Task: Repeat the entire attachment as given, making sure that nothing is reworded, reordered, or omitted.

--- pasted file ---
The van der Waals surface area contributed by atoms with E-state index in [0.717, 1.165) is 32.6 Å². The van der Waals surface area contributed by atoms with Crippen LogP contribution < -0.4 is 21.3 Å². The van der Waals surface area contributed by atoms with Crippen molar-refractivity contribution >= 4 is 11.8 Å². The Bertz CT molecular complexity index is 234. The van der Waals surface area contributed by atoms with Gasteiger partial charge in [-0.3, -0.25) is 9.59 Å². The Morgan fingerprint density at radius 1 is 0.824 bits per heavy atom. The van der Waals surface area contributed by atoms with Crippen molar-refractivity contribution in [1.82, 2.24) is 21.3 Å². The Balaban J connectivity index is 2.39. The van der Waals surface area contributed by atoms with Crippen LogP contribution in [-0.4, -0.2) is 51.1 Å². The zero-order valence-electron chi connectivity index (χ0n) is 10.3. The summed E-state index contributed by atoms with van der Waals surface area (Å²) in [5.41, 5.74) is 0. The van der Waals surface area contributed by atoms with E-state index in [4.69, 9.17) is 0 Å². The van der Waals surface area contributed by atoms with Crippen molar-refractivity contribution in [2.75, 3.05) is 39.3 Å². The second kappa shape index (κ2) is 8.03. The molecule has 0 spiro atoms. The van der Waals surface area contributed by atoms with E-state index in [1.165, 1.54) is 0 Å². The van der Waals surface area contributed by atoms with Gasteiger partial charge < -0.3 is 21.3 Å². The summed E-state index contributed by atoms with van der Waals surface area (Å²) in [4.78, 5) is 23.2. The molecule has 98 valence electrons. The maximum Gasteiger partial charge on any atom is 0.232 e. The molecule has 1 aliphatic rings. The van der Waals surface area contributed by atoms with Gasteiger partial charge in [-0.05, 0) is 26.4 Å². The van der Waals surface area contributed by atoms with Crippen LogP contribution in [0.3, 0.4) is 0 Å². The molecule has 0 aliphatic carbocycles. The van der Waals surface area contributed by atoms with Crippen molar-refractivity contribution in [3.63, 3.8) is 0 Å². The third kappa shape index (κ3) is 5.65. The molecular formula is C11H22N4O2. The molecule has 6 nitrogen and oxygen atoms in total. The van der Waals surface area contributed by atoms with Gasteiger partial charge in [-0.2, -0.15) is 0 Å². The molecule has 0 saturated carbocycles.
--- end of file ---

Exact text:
The van der Waals surface area contributed by atoms with E-state index in [0.717, 1.165) is 32.6 Å². The van der Waals surface area contributed by atoms with Crippen LogP contribution < -0.4 is 21.3 Å². The van der Waals surface area contributed by atoms with Crippen molar-refractivity contribution >= 4 is 11.8 Å². The Bertz CT molecular complexity index is 234. The van der Waals surface area contributed by atoms with Gasteiger partial charge in [-0.3, -0.25) is 9.59 Å². The Morgan fingerprint density at radius 1 is 0.824 bits per heavy atom. The van der Waals surface area contributed by atoms with Crippen molar-refractivity contribution in [1.82, 2.24) is 21.3 Å². The Balaban J connectivity index is 2.39. The van der Waals surface area contributed by atoms with Crippen LogP contribution in [-0.4, -0.2) is 51.1 Å². The zero-order valence-electron chi connectivity index (χ0n) is 10.3. The summed E-state index contributed by atoms with van der Waals surface area (Å²) in [5.41, 5.74) is 0. The van der Waals surface area contributed by atoms with E-state index in [4.69, 9.17) is 0 Å². The van der Waals surface area contributed by atoms with Crippen molar-refractivity contribution in [2.75, 3.05) is 39.3 Å². The second kappa shape index (κ2) is 8.03. The molecule has 0 spiro atoms. The van der Waals surface area contributed by atoms with E-state index in [1.165, 1.54) is 0 Å². The van der Waals surface area contributed by atoms with Gasteiger partial charge < -0.3 is 21.3 Å². The summed E-state index contributed by atoms with van der Waals surface area (Å²) in [4.78, 5) is 23.2. The molecule has 98 valence electrons. The maximum Gasteiger partial charge on any atom is 0.232 e. The molecule has 1 aliphatic rings. The van der Waals surface area contributed by atoms with Gasteiger partial charge in [-0.05, 0) is 26.4 Å². The van der Waals surface area contributed by atoms with Crippen LogP contribution in [0.3, 0.4) is 0 Å². The molecule has 0 aliphatic carbocycles. The van der Waals surface area contributed by atoms with Crippen molar-refractivity contribution in [3.63, 3.8) is 0 Å². The third kappa shape index (κ3) is 5.65. The molecular formula is C11H22N4O2. The molecule has 6 nitrogen and oxygen atoms in total. The van der Waals surface area contributed by atoms with Gasteiger partial charge in [-0.2, -0.15) is 0 Å². The molecule has 0 saturated carbocycles.